Indeed, prayers a) and b) above had been rendered moot and academic by reason of the release of SPO2 delos Reyes and SPO2 dela Cruz from the coverage of the Program. However, we find it necessary to resolve the merits of the principal issue raised for a proper disposition of prayer c) and for future guidance of both bench and bar as to the application of Sections 3(d) and 4 of R. A. No. 6981. As we have ruled in Alunan III v. Mirasol, and Viola v. Alunan III, courts will decide a question otherwise moot and academic if it is capable of repetition, yet evading review. (Emphasis supplied)cralawlibrary
This Court then sustained the RTC observation that law enforcement officers may be admitted into the Witness Protection Program in cases where they are witnesses in legislative investigations.
In the recent landmark cases of David, et al. v. Arroyo, et al.,19 involving seven petitions for certiorari and prohibition, the President lifted the declaration of a state of national emergency during the pendency of the suits. In effect, Presidential Proclamation No. 1017 and General Order No. 5 were withdrawn. The OSG thus moved and prayed for the dismissal of the petitions, arguing there is no more justiciable controversy as the issue has been mooted.
This Court denied the motion and proceeded to declare the constitutional infirmity of the Presidential issuances. On the issue of mootness, the Court summed up the four exceptions to the rule, thus:
The moot and academic principle is not a magical formula that can automatically dissuade the courts in resolving a case. Courts will decide cases, otherwise moot and academic, if: first, there is a grave violation of the Constitution; second, the exceptional character of the situation and the paramount public interest is involved; third, when constitutional issue raised requires formulation of controlling principles to guide the bench, the bar, and the public; and fourth, the case is capable of repetition yet evading review.
All the foregoing exceptions are present here and justify this Court's assumption of jurisdiction over the instant petitions. Petitioners alleged that the issuance of PP 1017 and G.O. No. 5 violates the Constitution. There is no question that the issues being raised affect the public interest, involving as they do the people's basic rights to freedom of expression, of assembly and of the press. Moreover, the Court has the duty to formulate guiding and controlling constitutional precepts, doctrines or rules. It has the symbolic function of educating the bench and the bar, and in the present petitions,the military andthe police, on the extent of the protection given by constitutional guarantees. And lastly, respondents contested actions are capable of repetition. Certainly, the petitions are subject to judicial review. (Emphasis supplied).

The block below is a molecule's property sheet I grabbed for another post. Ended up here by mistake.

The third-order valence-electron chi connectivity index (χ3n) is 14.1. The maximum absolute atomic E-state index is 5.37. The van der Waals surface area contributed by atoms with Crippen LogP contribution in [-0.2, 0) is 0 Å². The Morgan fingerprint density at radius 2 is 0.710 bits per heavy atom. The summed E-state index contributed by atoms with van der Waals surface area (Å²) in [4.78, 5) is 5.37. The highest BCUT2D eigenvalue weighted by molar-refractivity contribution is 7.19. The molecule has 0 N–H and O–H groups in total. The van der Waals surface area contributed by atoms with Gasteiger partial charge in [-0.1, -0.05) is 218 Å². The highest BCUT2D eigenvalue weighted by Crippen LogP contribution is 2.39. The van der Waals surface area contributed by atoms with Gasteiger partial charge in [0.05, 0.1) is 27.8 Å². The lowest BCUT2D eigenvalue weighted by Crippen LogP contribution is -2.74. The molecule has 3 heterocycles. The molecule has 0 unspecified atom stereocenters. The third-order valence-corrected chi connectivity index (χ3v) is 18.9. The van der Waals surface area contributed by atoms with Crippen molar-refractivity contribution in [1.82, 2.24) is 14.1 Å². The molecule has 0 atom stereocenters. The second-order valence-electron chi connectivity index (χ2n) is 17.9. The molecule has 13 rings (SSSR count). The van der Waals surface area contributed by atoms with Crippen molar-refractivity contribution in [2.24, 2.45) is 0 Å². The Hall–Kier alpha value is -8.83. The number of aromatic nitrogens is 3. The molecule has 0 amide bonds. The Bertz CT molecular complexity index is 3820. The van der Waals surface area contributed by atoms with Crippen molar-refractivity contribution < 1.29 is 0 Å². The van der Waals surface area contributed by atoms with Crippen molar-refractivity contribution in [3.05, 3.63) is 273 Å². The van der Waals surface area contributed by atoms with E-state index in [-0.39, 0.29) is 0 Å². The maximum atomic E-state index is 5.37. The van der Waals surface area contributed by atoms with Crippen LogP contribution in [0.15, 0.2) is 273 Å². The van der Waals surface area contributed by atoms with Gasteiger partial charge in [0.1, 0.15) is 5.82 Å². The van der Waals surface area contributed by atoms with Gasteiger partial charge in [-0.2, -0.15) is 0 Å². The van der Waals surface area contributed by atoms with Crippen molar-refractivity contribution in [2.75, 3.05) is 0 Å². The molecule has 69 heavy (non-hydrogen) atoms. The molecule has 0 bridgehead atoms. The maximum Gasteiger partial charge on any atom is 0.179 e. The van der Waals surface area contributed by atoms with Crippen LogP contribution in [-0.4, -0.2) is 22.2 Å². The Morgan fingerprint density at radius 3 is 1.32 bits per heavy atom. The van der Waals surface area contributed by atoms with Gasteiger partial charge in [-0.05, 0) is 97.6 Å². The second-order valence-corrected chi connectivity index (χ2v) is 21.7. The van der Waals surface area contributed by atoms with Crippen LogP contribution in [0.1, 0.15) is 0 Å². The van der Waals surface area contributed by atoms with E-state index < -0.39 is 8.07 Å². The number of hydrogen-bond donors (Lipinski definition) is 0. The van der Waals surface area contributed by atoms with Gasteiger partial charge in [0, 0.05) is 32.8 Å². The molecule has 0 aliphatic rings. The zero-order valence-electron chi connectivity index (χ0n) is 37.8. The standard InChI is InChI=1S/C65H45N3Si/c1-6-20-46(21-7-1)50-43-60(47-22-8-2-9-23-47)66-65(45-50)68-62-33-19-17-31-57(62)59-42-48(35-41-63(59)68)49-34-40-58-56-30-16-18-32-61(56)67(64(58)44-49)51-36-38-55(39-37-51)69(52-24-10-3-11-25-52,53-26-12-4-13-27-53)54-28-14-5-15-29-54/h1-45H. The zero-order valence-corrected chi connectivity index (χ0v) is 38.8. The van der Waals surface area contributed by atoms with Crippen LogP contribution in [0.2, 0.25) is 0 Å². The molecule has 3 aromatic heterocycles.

Evidently, the triple reasons We advanced at the start of Our ruling are justified under the foregoing exceptions. Every bad, unusual incident where police officers figure in generates public interest and people watch what will be done or not done to them. Lack of disciplinary steps taken against them erode public confidence in the police institution. As petitioners themselves assert, the restrictive custody of policemen under investigation is an existing practice, hence, the issue is bound to crop up every now and then. The matter is capable of repetition or susceptible of recurrence. It better be resolved now for the education and guidance of all concerned.
II. There Is No Illegal Restraint In The Restrictive Custody and Monitored Movements Of Police Officers Under Investigation
The high prerogative writ of habeas corpus, whose origin is traced to antiquity, was devised and exists as a speedy and effectual remedy to relieve persons from unlawful restraint and as the best and efficient defense of personal freedom.20
Ang mataas na pinapahalagahang writ of habeas corpus, na ang pinagmulan ay nuon pa mang matandang panahon, ay ginawa at umiiral bilang kagyat at mabisang lunas upang paalpasin ang tao sa labag sa batas na pagkakapigil at bilang pinakamaigi at mahusay na sanggalang ng sariling kalayaan.
The main thrust of the special proceeding of habeas corpus is to inquire into the legality of one's detention. More specifically, its vital purpose is to obtain immediate relief from illegal confinement, to liberate those who may be imprisoned without sufficient cause and to deliver them from unlawful custody.21
Only if the Court is satisfied that a person is unlawfully restrained of his liberty will a petition for habeas corpus be granted and the person detained released from confinement.22 If respondents are not detaining nor restraining the applicants or the person in whose behalf the petition for habeas corpus is filed, the petition should perforce be dismissed.23